Ralph was a cloned rat created by scientists from China and France using an adult cell. It was the first rat to be cloned, and about 129 embryos were used in two females to give birth to Ralph. Only one became pregnant, giving birth to three offsprings, and Ralph was the firstborn. Later, for medical purposes, Ralph was cloned to create genetically identical rats that were used to study rat physiology.
Royana, The Sheep
Royana was the first successfully cloned sheep in Iran and the Middle East. The cloning was carried out by scientists from Royan Research Institute in 2006. The first attempt of cloning of a sheep in the Institute had been carried out, although the sheep died a few hours after it was born. However, Royana lived until 2010. Scientists used a cell from an adult sheep, and the embryo was later implanted on a female uterus. Royana was born after 145 days through a cesarean section on April 15th, 2006. Royana was euthanized in 2010, following numerous complications.
Prometea, The Horse
Prometea, the first cloned horse, was cloned by a geneticist from the Laboratory of Reproductive Technology in Italy. Prometea was born on May 28, 2003, after a full-term pregnancy. At birth, its weight was 79lbs, and after two months, it weighed 220 lbs. Scientists used 841 reconstructed embryos, and only 14 embryos were deemed viable, and four were implanted in surrogate mothers. Out of the four, only Prometea was born successfully.
Got, The Fighting Bull
The first cloned fighting bull in the world was named Got and was born in Spain on May 18, 2010. Got was cloned by scientists from Valencia Foundation for Veterinary Research and Prince Felipe Research Centre. Got was cloned from a fighting bull named Vasito. Although Got is the first fighter bull to be cloned, he was not the first bull to be cloned. The first-ever cloned bull was “Second Chance,” who was born in 1999.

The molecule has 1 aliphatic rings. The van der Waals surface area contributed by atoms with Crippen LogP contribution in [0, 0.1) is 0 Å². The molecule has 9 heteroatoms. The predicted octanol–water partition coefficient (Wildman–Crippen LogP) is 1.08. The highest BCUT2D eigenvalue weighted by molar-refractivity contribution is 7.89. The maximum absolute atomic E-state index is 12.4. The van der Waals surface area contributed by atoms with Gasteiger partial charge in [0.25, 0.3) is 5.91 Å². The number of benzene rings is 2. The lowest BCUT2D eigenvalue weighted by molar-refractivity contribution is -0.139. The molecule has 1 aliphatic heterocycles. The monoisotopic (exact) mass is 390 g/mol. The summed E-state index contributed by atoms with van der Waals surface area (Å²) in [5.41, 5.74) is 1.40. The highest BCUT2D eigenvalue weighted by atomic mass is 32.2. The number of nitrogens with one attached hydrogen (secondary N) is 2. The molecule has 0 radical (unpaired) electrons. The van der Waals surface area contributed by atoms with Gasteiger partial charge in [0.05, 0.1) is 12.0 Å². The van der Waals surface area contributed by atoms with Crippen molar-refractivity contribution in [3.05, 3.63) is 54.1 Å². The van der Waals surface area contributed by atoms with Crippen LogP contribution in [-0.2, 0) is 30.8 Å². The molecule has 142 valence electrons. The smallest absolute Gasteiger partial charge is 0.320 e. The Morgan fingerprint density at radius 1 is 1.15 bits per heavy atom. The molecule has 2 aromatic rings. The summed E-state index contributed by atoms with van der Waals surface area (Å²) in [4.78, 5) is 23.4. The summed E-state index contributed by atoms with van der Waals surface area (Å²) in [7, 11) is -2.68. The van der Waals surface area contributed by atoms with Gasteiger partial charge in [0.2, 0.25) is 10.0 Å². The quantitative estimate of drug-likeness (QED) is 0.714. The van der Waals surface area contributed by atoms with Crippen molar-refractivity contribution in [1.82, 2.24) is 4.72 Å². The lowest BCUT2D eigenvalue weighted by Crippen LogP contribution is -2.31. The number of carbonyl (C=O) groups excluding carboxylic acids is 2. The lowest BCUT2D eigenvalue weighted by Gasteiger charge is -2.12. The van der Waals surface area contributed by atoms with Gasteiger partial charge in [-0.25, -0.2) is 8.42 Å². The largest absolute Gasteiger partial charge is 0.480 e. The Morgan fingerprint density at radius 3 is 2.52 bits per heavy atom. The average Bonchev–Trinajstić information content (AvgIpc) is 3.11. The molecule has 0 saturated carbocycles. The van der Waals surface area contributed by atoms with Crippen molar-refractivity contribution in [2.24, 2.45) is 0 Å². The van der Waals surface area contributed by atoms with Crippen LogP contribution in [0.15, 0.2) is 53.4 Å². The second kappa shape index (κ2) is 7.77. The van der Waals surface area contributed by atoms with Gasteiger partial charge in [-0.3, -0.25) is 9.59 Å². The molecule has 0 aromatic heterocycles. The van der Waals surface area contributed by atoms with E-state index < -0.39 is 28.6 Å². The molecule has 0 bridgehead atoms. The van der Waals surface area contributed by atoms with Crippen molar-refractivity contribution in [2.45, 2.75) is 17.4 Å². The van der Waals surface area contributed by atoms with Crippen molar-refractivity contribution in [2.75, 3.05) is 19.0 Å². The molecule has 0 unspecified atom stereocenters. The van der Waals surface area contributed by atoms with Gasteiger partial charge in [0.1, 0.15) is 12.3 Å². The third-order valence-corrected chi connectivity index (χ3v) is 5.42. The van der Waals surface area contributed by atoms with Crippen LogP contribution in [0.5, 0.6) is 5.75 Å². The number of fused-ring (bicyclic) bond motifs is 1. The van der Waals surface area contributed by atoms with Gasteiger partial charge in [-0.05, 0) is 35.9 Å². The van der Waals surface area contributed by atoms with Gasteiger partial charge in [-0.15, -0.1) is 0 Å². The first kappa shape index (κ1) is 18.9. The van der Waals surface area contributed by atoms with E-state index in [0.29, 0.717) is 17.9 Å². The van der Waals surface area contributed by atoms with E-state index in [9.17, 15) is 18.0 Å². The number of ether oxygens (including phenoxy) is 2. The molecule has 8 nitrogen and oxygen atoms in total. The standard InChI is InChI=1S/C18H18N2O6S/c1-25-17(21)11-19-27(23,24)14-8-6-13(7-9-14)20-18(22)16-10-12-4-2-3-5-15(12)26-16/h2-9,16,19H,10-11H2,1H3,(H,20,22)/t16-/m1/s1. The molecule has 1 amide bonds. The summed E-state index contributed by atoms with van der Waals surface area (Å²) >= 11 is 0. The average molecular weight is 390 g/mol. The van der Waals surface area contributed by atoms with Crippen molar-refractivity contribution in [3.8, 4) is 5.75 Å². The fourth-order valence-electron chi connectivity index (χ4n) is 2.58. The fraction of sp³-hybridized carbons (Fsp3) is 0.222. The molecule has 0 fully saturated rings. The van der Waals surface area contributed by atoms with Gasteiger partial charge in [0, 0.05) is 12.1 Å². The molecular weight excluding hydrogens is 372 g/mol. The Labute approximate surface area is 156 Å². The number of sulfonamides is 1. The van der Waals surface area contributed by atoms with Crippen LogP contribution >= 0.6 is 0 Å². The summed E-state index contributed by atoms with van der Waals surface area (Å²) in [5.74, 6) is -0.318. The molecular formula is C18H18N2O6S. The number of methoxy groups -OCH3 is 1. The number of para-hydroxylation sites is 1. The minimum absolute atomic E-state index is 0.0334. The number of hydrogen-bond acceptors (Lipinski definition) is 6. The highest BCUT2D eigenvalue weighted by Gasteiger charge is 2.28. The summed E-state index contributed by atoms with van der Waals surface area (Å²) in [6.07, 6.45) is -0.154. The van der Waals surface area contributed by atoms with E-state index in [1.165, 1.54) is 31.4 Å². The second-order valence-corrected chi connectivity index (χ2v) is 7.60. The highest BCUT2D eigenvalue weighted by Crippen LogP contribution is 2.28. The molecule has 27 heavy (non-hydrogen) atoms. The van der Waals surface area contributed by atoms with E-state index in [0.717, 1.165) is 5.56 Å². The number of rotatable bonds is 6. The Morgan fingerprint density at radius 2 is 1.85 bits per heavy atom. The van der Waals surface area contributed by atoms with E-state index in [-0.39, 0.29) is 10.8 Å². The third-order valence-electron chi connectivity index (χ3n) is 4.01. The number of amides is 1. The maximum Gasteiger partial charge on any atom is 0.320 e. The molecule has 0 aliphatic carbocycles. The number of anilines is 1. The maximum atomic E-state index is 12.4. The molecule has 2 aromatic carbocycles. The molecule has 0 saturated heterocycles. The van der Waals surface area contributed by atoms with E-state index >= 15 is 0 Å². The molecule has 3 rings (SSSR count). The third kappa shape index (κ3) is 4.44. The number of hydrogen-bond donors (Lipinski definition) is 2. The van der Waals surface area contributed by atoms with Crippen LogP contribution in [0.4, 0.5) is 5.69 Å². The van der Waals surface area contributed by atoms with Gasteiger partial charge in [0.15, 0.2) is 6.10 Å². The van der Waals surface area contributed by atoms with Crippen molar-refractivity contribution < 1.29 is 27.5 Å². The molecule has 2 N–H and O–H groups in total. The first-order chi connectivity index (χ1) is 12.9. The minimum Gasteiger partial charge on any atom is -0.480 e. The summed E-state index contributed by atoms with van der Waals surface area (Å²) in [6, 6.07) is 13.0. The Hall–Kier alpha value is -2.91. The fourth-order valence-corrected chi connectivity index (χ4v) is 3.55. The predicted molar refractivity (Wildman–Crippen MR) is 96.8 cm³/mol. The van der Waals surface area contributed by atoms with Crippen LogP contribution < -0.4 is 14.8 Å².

Cumulina, The Mouse
Cumulina was the first cloned mouse that lived from 1997 to 2000 and died of old age at two years seven months, which was seven months above the average age of the mice species. Cumulina had two offsprings and did not suffer from any defects associated with cloning. However, at 23 months, it developed a skin tumor that is common among aging mice, and it was removed successfully. Scientists at the University of Hawaii cloned Cumulina.
Tetra, The Monkey
Tetra was the first primate to be cloned by the Oregon National Primate Research Center led by Professor Gerald Schatten. Tetra was born in October 1999, and the cloning technique used was embryo splitting. In 2018, Chinese scientists reported to have cloned macaque monkey, the same species as Tetra, and they had used a technique known as complex DNA transfer, the same process that produced Dolly, the sheep.
Idaho Gem, The Mule
The Idaho Gem was the first mule to be cloned through the collaborative work of the scientist from Utah State University and the University of Idaho. Idaho Gem was born on May 4, 2003. Two more clones were born in the same year. Utah pioneer mule was born on June 9, 2003, and Idaho Star was born on July 27, 2003.
About the Author
Benjamin Elisha Sawe holds a Bachelor of Arts in Economics and Statistics and an MBA in Strategic Management. He is a frequent World Atlas contributor.